Plants basically poison on contact, ingestion, or by absorption or inhalation. They cause painful skin irritations upon contact, they cause internal poisoning when eaten, and they poison through skin absorption or inhalation in respiratory system. Many edible plants have deadly relatives and look-alikes. Preparation for military missions includes learning to identify those harmful plants in the target area. Positive identification of edible plants will eliminate the danger of accidental poisoning.
There is no room for experimentation where plants are concerned, especially in unfamiliar territory.
Castor bean, castor-oil plant, palma Christi
Spurge (Euphorbiaceae) Family
Description: The castor bean is a semiwoody plant with large, alternate, starlike leaves that grows as a tree in tropical regions and as an annual in temperate regions. Its flowers are very small and inconspicuous. Its fruits grow in clusters at the tops of the plants. CAUTION
All parts of the plant are very poisonous to eat. The seeds are large and may be mistaken for a beanlike food.
Habitat and Distribution: This plant is found in all tropical regions and has been introduced to temperate regions.
Mahogany (Meliaceae) Family
Description: This tree has a spreading crown and grows up to 14 meters tall. It has altemate, compound leaves with toothed leaflets. Its flowers are light purple with a dark center and grow in ball-like masses. It has marble-sized fruits that are light orange when first formed but turn lighter as they become older.
All parts of the tree should be considered dangerous if eaten. Its leaves are a natural insecticide and will repel insects from stored fruits and grains. Take care not to eat leaves mixed with the stored food.
Habitat and Distribution: Chinaberry is native to the Himalayas and eastern Asia but is now planted as an omamental tree throughout the tropical and subtropical regions. It has been introduced to the southern United States and has escaped to thickets, old fields, and disturbed areas.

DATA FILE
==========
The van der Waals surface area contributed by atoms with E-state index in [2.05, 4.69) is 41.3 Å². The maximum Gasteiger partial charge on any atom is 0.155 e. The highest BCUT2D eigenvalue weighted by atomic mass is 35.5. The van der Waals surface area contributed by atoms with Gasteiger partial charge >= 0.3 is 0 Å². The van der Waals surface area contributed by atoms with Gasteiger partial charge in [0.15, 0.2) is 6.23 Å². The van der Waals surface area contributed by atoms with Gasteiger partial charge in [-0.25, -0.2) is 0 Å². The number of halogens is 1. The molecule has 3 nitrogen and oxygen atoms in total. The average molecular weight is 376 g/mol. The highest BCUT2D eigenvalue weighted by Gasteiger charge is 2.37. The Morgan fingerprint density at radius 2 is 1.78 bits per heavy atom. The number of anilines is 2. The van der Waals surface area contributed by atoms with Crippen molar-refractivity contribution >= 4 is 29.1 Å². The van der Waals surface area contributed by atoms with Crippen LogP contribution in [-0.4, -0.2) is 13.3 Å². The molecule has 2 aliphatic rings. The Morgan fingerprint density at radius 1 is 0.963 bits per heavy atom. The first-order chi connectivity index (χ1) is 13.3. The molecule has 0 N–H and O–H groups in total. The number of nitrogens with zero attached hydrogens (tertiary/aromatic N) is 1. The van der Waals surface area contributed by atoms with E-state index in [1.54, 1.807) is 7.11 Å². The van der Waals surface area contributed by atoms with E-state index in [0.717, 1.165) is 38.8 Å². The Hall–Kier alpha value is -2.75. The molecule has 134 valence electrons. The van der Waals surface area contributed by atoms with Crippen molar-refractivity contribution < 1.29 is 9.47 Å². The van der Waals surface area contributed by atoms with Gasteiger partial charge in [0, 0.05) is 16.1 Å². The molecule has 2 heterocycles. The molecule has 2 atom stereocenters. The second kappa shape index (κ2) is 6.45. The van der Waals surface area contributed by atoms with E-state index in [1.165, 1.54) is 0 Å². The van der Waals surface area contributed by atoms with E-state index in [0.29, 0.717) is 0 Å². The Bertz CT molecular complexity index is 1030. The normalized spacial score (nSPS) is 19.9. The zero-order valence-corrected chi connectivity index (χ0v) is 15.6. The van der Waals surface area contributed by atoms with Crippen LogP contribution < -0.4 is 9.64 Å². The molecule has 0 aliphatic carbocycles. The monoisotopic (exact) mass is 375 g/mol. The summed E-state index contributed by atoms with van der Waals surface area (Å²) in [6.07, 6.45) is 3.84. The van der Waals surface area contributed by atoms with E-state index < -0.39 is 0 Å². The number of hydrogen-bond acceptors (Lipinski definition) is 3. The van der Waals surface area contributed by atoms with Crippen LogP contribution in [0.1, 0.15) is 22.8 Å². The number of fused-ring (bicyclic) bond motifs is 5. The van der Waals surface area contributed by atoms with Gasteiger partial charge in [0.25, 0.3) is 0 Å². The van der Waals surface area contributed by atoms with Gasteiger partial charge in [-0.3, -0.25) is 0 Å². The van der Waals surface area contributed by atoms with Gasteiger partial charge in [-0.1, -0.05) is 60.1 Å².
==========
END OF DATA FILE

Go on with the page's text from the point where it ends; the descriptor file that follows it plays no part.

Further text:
Cowhage, cowage, cowitch
Leguminosae (Fabaceae) Family
Description: A vinelike plant that has oval leaflets in groups of three and hairy spikes with dull purplish flowers. The seeds are brown, hairy pods.
Contact with the pods and flowers causes irritation and blindness if in the eyes.
Death camas, death lily
Lily (Liliaceae) Family
Description: This plant arises from a bulb and may be mistaken for an onionlike plant. Its leaves are grasslike. Its flowers are six-parted and the petals have a green, heart-shaped structure on them. The flowers grow on showy stalks above the leaves.
All parts of this plant are very poisonous. Death camas does not have the onion smell. Habitat and Distribution: Death camas is found in wet, open, sunny habitats, although some species favor dry, rocky slopes. They are common in parts of the western United
States. Some species are found in the eastern United States and in parts of the North
American western subarctic and eastern Siberia.
Vervain (Verbenaceae) Family
Descrlptlon: Lantana is a shrublike plant that may grow up to 45 centimeters high. It has opposite, round leaves and flowers borne in flat-topped clusters. The flower color
(which varies in different areas) maybe white, yellow, orange, pink, or red. It has a dark blue or black berrylike fruit. A distinctive feature of all parts of this plant is its strong scent.
All parts of this plant are poisonous if eaten and can be fatal. This plant causes dermatitis in some individuals.
Habitat and Distribution: Lantana is grown as an omamental in tropical and temperate areas and has escaped cultivation as a weed along roads and old fields.
Spurge (Euphorbiaceae) Family
Description: Manchineel is a tree reaching up to 15 meters high with